PEOPLE often say that those involved in community work and non-profit organisations are senior citizens and mostly retirees. It is often believed that these are the group of people who have more time in their hands to give back to society in their twilight years. Meet Muhammad Fiaznan bin Mahyiddin @Yap Beng Hoo our local community leader from USJ11 who has dived into community service at an early age of 24. His involvement like many others his age has thrown the myth out the window. SJECHO caught up with him recently to find out why he has started his journey in community service at a “tender age”.

Being single and earning his keep in the private sector, Fiaz as we fondly call him is a man who is building his career in finance.

  1. What motivated you to get involved in community work which many in your age group avoid because of work commitments and other pursuits?

I’m naturally outgoing. Back in my university days, I was actively involved in the student council. But when it comes to my involvement in community work, this largely comes from my parents’ encouragement. They’ve seen how active I’ve been back then, and they saw the potential of me bringing the neighbours together to unite and get to know each other more. But most importantly, it is for us to be able to convey any vital information in the community immediately.

  1. What is your best takeaway experience in community work? Give us one unforgettable experience.

Finally after so long, the neighbours are getting to know one another more instead of just exchanging the normal greetings with each other.

  1. During the recent floods, you were actively involved in distributing aid to victims around Subang Jaya. Tell us what you saw and felt.

The recent flood unites all people together regardless of religion and race. We become one and everyone is willing to render assistance through any means possible to the flood victims to overcome this challenging period together.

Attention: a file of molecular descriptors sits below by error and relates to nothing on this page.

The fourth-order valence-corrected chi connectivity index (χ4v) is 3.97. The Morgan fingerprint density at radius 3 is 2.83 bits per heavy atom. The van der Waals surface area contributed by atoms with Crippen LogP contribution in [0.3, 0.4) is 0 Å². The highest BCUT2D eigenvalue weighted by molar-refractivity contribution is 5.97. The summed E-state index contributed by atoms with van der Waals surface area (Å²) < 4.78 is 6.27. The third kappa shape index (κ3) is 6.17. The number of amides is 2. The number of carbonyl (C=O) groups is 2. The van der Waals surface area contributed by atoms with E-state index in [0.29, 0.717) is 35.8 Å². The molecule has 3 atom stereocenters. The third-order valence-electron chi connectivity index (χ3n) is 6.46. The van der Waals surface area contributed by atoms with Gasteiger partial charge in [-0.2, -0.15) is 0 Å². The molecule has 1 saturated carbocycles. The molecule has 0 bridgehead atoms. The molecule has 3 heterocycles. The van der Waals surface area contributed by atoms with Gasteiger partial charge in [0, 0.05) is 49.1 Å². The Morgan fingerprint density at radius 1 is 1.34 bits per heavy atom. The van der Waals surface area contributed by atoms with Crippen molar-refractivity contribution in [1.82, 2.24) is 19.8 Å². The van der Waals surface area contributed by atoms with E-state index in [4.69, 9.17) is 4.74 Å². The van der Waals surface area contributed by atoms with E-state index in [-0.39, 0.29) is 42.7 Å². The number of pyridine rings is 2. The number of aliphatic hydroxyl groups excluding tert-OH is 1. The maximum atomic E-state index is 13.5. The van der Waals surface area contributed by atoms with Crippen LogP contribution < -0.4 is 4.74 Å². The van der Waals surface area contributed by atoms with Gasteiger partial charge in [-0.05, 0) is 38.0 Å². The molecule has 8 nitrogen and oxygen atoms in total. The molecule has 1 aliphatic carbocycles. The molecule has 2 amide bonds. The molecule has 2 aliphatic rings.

1. Are there more young working adults like you in your circle of friends who are involved in community work? What would you do to encourage them to get their hands dirty in their own neighbourhoods?

Yes there are. However their involvements are more towards NGOs.

  1. You are probably the youngest member in MPP Zone 3. How does it feel like working with so many other community leaders who are much older than you?

It’s a new experience as I get to know the leaders from other residential areas and it feels like family. Although we might have different opinions and thoughts on certain issues but our goal remains the same that is to resolve the issues that our communities are facing.  Also, I’m able to see life in a different perspective as I work with them.

  1. Is handling community issues your cup of tea? Have you had any unforgettable bad experiences handling the community and their issues which seem to be never ending?

It is a continuous learning process for me and at the end of the day we just want to find the best solution for everyone. The unforgettable one wasn’t bad but funny I must say. When I first wanted to bring all the residents together in my neighborhood, I started off with visiting their houses one by one; knocking on doors one after another. But more often than not, its either they slammed the door thinking that I’m a salesman and maybe some sort of foreigner asking for donation or they would just refuse to communicate. This however is understandable as nowadays, people are becoming more cautious of strangers to avoid any possible danger towards them. Without proper identification as officials from the residents association, it is challenging to obtain their phone number and all I had to rely on was my soft skills to convince them that I am their legit fellow neighbour living in the same area as them.

  1. What’s your advise to young working adults like you who are contemplating getting involved in community work but are hesitant?

Break the barriers among us as life is not just 9-5. Though we all struggle with limitations it is never too late to start getting involved in our own community.